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Trump DC hotel dispute with House Democrats lands at Supreme Court

Trump DC Hotel The Supreme Court is poised to decide if it will take up a case on whether Democratic lawmakers should be able to obtain documents related to former President Trump’s former D.C. hotel — a popular meeting place for GOP power-players during his administration that was a few blocks from the White House.

The Democratic lawmakers filed the lawsuit in 2017 after asking the General Services Administration (GSA) to produce various financial records related to Trump’s hotel in the Old Post Office Pavilion, which is owned by the federal government.

The lawmakers have accused the former president of hiding a significant amount of debt during the GSA’s initial bidding process for the hotel. They have also raised concerns about how Trump managed potential conflicts of interest while he served as president, including doing business with foreign governments who stayed at the hotel at the same time they were seeking to influence U.S. foreign policy. Trump has denied any wrongdoing.


20 Years After Iraq War, Some Senators Still Think It Was Worth It

20 years after Iraq invasion, osooome Senators still defend it

The Senate will mark the 20th anniversary of the U.S. invasion of Iraq this week by voting to repeal the outdated authorization of military force that greenlighted the war, a bipartisan effort to formally conclude a badly misguided conflict America is still paying for today.

Nineteen Senate Republicans voted with Democrats to advance its repeal on Thursday, a largely symbolic move that advocates say is designed to reassert Congress’s authority to declare war. Yet it leaves untouched the broad 2001 authorization for use of military force (AUMF) that every presidential administration since the Sept. 11, 2001, terrorist attacks has used to wage war across the globe.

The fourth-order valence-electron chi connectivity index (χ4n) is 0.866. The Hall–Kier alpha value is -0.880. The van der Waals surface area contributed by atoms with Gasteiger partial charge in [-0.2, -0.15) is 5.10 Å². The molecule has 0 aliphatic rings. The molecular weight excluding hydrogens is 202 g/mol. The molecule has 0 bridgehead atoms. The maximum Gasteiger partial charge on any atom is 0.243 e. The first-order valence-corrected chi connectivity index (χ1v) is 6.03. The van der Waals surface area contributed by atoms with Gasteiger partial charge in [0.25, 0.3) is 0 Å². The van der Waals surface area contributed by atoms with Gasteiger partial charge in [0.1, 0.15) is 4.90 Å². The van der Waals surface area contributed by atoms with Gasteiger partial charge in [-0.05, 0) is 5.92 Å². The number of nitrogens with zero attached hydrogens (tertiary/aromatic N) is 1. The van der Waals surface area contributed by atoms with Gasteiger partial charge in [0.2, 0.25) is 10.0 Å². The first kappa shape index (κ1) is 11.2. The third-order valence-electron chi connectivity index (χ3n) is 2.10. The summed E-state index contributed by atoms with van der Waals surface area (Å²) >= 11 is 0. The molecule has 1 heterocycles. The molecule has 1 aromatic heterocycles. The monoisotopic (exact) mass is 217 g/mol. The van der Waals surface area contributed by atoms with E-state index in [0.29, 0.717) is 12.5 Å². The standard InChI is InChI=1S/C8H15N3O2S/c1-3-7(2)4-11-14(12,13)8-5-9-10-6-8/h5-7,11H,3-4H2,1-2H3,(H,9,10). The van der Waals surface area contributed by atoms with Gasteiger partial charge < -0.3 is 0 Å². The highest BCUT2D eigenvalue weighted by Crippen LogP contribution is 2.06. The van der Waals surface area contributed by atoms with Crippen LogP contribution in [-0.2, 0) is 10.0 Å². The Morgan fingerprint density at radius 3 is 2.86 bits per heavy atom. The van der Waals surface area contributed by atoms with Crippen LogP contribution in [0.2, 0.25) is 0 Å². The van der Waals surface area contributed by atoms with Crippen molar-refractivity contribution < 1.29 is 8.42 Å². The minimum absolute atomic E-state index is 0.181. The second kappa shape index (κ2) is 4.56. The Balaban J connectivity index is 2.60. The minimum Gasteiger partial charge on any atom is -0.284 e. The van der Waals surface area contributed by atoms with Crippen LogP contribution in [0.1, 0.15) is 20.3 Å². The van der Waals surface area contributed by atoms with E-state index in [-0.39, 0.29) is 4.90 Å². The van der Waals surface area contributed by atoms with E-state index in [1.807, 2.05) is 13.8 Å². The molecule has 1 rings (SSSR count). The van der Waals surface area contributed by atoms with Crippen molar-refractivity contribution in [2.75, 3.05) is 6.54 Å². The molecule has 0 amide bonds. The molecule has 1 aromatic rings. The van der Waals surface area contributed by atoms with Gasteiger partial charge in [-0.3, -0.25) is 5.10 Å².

‘Let’s make these folks famous’: the leftwing push to raise 18 Republicans’ profiles

 Let's make these folks famous: leftwing profiles

Juan Ciscomani. Tom Kean Jr. Brian Fitzpatrick. Marc Molinaro. David Schweikert. Brandon Williams … Many Americans would struggle to identify who these people are or what they do.

They are all, in fact, Republican members of Congress. And progressive activists argue that their fate is more crucial to the future of American democracy than more high-profile rightwing political figures such as Matt Gaetz and Marjorie Taylor Greene.

Indivisible, a leftwing political umbrella movement founded in response to Donald Trump’s election as president in 2016, has launched a campaign to unseat 18 Republican members of the House of Representatives from districts that Joe Biden won in the election of 2020.


The Senate took the first step toward repealing two authorizations for war in Iraq. The vote was 68-27.

Chuck SchumerWhat happened: The Senate voted Thursday to formally move forward on repealing the 1991 and 2002 authorizations for use of military force in Iraq, setting up future amendment votes on the package before final passage.

Majority Leader Chuck Schumer predicted "a number of amendment votes" on the floor, though a list of those to be considered remains to be finalized.